Moving Ahead reaches out to troops

Tuesday, February 10, 2009 | 12:13 p.m. CST; updated 11:18 p.m. CST, Tuesday, February 10, 2009
Annie Jackson, left, looks on as Ella Taylor, 10, writes a valentine to the troops in Iraq. Jackson often plans art projects for the kids in the Moving Ahead Program, and she had the idea to have the children send a Valentine’s Day gift basket with candy to the troops.

COLUMBIA — Tables of children received sheets of pre-cut valentines on which to write their own special message. An assortment of cards — Care Bears for the girls and Spiderman and Batman-themed cards for the boys — filled the tables, ready to be personalized by the children and sent to soldiers in Iraq and Afghanistan.   

Every child had their own message. "I am going to write a poem about how they risk their lives and get us freedom by fighting," Alexze Hansen, 10, said.


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Others kept it short and sweet, with a simple "Good luck to the army." El’Saun Hutchinson, 7, said he chose his message "because they do all that hard work for us and fight."

About 35 children from Moving Ahead, an after-school program sponsored by the Columbia Housing Authority, gathered in the J.W. “Blind” Boone Community Center on Monday for a special Valentine's project.   

"We are always working on different projects here," said Moving Ahead Program Coordinator Carroll ZuBolton, 54. "Some of the kids here have family members in Iraq, so they see the importance of the project already. We are going to talk about the soldiers tomorrow a little more so everyone can have a good understanding."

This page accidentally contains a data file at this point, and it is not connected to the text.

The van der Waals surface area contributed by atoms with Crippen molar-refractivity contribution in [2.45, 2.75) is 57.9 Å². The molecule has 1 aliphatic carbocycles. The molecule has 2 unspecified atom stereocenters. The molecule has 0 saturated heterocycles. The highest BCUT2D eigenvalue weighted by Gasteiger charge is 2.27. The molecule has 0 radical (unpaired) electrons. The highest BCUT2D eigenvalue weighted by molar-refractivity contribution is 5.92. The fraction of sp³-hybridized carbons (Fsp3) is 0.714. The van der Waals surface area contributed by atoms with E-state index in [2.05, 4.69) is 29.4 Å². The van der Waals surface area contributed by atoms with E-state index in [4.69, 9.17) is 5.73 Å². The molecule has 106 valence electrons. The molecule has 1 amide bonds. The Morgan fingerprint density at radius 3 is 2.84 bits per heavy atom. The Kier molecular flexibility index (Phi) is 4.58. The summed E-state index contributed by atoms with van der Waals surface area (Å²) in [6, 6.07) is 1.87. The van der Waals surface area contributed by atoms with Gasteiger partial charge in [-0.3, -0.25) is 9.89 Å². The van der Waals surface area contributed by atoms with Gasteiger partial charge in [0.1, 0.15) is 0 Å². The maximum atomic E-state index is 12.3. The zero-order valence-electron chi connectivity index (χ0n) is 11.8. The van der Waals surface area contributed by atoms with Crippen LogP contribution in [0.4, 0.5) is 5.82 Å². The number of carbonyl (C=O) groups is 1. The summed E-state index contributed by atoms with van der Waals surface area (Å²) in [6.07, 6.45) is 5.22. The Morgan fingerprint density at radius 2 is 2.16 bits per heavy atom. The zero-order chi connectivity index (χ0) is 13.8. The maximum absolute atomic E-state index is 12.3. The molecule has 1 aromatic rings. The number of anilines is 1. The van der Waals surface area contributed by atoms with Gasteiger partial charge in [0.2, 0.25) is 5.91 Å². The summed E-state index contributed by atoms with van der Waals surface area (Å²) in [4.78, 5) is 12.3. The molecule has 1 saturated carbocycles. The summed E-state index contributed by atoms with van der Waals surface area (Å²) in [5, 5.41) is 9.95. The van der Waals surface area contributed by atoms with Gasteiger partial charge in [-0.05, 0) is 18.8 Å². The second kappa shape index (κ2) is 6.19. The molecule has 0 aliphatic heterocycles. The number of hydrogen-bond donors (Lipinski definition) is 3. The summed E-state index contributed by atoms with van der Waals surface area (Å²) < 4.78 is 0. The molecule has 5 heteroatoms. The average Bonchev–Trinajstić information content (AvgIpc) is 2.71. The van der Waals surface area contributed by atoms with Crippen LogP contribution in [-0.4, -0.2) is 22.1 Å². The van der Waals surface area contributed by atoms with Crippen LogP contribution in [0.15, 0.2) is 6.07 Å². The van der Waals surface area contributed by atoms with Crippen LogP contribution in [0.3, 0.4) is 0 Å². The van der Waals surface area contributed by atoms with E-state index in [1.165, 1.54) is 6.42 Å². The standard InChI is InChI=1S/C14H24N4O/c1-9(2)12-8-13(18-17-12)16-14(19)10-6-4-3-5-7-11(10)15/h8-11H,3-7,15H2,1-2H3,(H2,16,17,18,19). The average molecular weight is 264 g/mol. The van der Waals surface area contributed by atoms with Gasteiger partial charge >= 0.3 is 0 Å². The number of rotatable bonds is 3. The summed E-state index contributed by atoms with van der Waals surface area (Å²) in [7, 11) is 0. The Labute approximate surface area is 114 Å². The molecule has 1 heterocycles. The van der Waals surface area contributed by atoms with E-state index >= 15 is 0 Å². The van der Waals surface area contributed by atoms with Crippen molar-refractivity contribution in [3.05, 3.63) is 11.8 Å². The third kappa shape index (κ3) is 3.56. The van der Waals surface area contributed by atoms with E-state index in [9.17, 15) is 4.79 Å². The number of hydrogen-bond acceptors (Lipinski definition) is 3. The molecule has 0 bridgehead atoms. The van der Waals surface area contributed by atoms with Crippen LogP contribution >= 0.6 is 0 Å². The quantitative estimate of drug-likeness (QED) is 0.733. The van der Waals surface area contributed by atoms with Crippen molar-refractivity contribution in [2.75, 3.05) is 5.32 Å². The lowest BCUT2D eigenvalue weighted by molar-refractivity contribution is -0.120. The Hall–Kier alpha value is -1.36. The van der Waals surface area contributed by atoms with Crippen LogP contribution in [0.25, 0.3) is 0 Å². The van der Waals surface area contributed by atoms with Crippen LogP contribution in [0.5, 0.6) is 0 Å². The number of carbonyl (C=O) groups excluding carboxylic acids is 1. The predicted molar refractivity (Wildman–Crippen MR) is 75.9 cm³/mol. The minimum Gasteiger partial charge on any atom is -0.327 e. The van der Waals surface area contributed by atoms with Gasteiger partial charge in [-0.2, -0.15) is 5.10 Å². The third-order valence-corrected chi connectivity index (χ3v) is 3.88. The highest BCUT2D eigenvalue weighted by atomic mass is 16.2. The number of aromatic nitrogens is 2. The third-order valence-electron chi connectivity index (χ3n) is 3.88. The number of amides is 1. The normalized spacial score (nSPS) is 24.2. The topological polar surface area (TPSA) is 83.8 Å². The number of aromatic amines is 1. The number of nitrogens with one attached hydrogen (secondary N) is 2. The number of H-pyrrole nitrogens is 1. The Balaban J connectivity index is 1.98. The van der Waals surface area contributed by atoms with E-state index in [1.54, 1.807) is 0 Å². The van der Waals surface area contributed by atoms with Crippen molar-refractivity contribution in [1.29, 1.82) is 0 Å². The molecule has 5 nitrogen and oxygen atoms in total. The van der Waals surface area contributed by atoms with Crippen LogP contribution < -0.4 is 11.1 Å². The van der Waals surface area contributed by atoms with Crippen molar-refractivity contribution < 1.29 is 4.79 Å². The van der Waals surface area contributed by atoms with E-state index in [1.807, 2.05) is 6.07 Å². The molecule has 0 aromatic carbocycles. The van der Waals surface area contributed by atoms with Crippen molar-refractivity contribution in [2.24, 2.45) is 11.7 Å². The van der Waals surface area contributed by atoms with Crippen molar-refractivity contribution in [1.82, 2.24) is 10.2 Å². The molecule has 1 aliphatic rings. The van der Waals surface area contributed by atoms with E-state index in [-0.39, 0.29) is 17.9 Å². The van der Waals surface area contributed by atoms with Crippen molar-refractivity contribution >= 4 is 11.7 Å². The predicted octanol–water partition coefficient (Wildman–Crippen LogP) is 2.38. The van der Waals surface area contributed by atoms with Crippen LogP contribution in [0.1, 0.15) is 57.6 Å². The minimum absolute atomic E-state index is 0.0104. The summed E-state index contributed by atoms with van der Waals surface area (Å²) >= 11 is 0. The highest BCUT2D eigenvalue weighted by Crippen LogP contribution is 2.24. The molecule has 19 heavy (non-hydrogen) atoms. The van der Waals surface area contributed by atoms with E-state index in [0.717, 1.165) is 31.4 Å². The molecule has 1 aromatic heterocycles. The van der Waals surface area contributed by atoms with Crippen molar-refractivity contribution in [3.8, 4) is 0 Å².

"It seems to me that the troops aren't being recognized enough over there," said Annie Jackson, 70, a Columbia resident and volunteer. She explained how important it is for the children to know what is going on overseas, and for the soldiers to feel the love and support from the children in the U.S.  "I want the children to be proud of what they are doing, too," Jackson said.

ZuBolton and Jackson plan on grouping the cards into two big boxes filled with candy, along with a group picture of the kids for the soldiers in Iraq and Afghanistan to share. They asked parents of the children to donate the candy that would be included in the packages.

While some children wrote the same message on many cards, Lakia Ellis, 8, chose to write a variety of expressions, including "Be safe," "I hope you come home," and "Have fun."

After each child wrote their own personal message, ZuBolton instructed the rowdy children to line up for the group picture that would be later included with the valentines. Jackson sat in the middle of the group as the children smiled for the camera.

"I don't think there is enough love in the world for kids," Jackson said, adding that this is the main reason she stays involved and helps out when she can.



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